“Justice delayed is justice denied,” say people in legal circles.  In my circles the apt phrase is “health delayed is health denied.”

The Food and Drug Administration (FDA) has an enormous responsibility and opportunity to promote a healthier nation and reduce health-care costs.  However, having monitored and interacted with that agency for some four decades on food issues, my experience is that the FDA simply is not living up to its responsibility.

A classic example is artificial trans fat, which enters the food supply as an integral component of partially hydrogenated vegetable oil.  Think Crisco.  The benighted oil was used by many restaurants for frying, and most shortenings, margarines, and baked goods were made with it.  For decades it was thought to be safe.  The first solid evidence that trans fat promoted heart disease came in 1990.  Over the next decade or so numerous clinical and epidemiology studies determined that it was the nastiest fat of all.  Researchers at the Harvard School of Public Health estimated that trans fat was causing upwards of 50,000 deaths per year.

In 2004 Denmark effectively banned partially hydrogenated oil.  Later that year, my organization, the Center for Science in the Public Interest, petitioned the FDA to do the same.  While the FDA required labeling in 2006 (a response to CSPI’s 1994 petition), it did not ban partially hydrogenated oil until 2015—and that ban won’t even become final until 2018.

The FDA’s inaction, through Republican and Democratic administrations, contributed to many tens of thousands of premature deaths.

But FDA can be even slower.  Consider salt.  Salt has long been known to boost blood pressure, which increases the risk of heart attacks and strokes.  Halving sodium consumption would save as many as 100,000 lives per year.

In 1978 CSPI petitioned the FDA to set limits on salt use and require better labeling.  The FDA’s reaction in the 1980s was to require the listing of sodium on some food labels and to suggest to the food industry that it reduce sodium levels.  We turned our attention to getting Nutrition Facts labels, which list sodium, on all packaged foods.

By 2005 it was clear that labeling wasn’t enough.  Americans were consuming about as much sodium as they were several decades earlier.  We once again petitioned the FDA to restrict sodium levels.  Then, in 2010, a committee of the Institute of Medicine (IOM) concluded that voluntary efforts had been an abject failure and recommended that FDA set gradually decreasing mandatory limits on sodium.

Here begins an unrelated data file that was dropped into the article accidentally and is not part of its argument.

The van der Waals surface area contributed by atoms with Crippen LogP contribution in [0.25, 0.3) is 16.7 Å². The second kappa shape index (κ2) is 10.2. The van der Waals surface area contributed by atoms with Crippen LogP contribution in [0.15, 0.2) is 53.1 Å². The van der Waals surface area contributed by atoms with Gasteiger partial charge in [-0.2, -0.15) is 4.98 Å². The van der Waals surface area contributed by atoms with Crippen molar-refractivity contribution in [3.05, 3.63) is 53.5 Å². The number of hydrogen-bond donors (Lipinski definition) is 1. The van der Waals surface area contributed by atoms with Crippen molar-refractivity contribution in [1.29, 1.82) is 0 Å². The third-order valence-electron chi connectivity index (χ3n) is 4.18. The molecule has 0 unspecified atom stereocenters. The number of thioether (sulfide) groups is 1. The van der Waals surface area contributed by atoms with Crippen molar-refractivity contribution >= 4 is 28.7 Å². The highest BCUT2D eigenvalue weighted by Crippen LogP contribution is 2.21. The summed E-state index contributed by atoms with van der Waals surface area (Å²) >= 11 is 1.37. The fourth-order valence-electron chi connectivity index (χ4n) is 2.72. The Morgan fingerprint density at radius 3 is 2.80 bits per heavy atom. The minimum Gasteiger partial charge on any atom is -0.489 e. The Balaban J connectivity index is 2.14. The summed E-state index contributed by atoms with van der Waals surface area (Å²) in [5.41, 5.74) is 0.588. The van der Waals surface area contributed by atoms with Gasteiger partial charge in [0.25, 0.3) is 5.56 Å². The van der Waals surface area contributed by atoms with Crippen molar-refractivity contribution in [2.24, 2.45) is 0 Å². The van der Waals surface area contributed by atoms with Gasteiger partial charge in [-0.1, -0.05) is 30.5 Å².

However, because of vocal industry opposition to the IOM approach, FDA began developing voluntary targets for sodium reduction.  As of today, almost four decades since CSPI’s original petition to limit sodium, a decade after CSPI’s second petition, and half a decade after the IOM’s recommendation, the FDA still has not even proposed, let alone finalized, those targets. 

Those are only the headliners.  Other FDA measures that could help improve Americans’ health include requiring easy-to-understand front-of-package nutrition information; requiring warning notices on sugar drinks, a major cause of obesity; banning, or at least highlighting with a warning label (as in Europe), food dyes, which trigger symptoms of ADHD in many children; and barring the use of aspartame, because it caused cancer in laboratory rats and mice.

My diagnosis of the agency’s ills is institutional, not personal.  I’ve worked with FDA staff who are passionate about public health, but FDA commissioners have tended to be physicians more preoccupied with drugs and medical devices than foods.  With the Senate confirming another physician, albeit a cardiologist who should appreciate the potential benefit of reducing sodium and using healthier fats in food, that track record appears likely to continue.  And HHS secretaries have barely recognized the drug side of FDA, let alone the food side.  Moreover, congressional oversight has tended to magnify that preoccupation, with Democrats focusing on drug-safety lapses and Republicans pushing for looser regulation of drugs.      

To date, the institutional remedy proposed has been a single, independent, food-safety agency, combining units of the Department of Health and Human Services (HHS) and the U.S. Department of Agriculture.  However, even with great champions like Sen. Richard DurbinRichard (Dick) Joseph DurbinDems seize on Kavanaugh emails to question role in terrorism response Trump gives thumbs up to prison sentencing reform bill at pivotal meeting Overnight Defense: Officials make show of force on election security | Dems want probe into Air Force One tours | Pentagon believes Korean War remains 'consistent' with Americans MORE (D-Ill.) and Rep. Rosa DeLauro (D-Conn.), that notion has stalled.

Maybe, it’s my 40-plus years of advocacy showing, but I think I could be happy with a Federal Food Administration within HHS, and finally letting “FDA” stand for Federal Drug Administration and not Foot Dragging Artists.

Jacobson is founder and president of the Center for Science in the Public Interest. CSPI celebrates its 45th anniversary today, February 25.